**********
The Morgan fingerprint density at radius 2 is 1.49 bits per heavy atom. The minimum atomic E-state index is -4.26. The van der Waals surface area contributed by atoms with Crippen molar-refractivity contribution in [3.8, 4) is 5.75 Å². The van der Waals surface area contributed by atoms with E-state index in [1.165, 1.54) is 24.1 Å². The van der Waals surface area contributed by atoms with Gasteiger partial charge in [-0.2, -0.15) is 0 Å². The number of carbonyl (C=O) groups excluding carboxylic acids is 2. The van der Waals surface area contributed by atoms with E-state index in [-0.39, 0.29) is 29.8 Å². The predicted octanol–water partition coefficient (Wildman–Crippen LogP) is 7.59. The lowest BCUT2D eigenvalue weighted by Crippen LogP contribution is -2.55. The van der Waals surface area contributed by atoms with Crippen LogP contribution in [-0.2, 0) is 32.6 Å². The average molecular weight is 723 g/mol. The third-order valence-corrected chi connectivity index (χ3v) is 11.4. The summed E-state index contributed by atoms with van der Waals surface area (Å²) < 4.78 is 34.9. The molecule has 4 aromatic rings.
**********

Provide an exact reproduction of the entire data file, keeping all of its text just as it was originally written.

The Morgan fingerprint density at radius 2 is 1.49 bits per heavy atom. The minimum atomic E-state index is -4.26. The van der Waals surface area contributed by atoms with Crippen molar-refractivity contribution in [3.8, 4) is 5.75 Å². The van der Waals surface area contributed by atoms with E-state index in [1.165, 1.54) is 24.1 Å². The van der Waals surface area contributed by atoms with Gasteiger partial charge in [-0.2, -0.15) is 0 Å². The number of carbonyl (C=O) groups excluding carboxylic acids is 2. The van der Waals surface area contributed by atoms with E-state index in [-0.39, 0.29) is 29.8 Å². The predicted octanol–water partition coefficient (Wildman–Crippen LogP) is 7.59. The lowest BCUT2D eigenvalue weighted by Crippen LogP contribution is -2.55. The van der Waals surface area contributed by atoms with Crippen LogP contribution in [-0.2, 0) is 32.6 Å². The average molecular weight is 723 g/mol. The third-order valence-corrected chi connectivity index (χ3v) is 11.4. The summed E-state index contributed by atoms with van der Waals surface area (Å²) < 4.78 is 34.9. The molecule has 4 aromatic rings.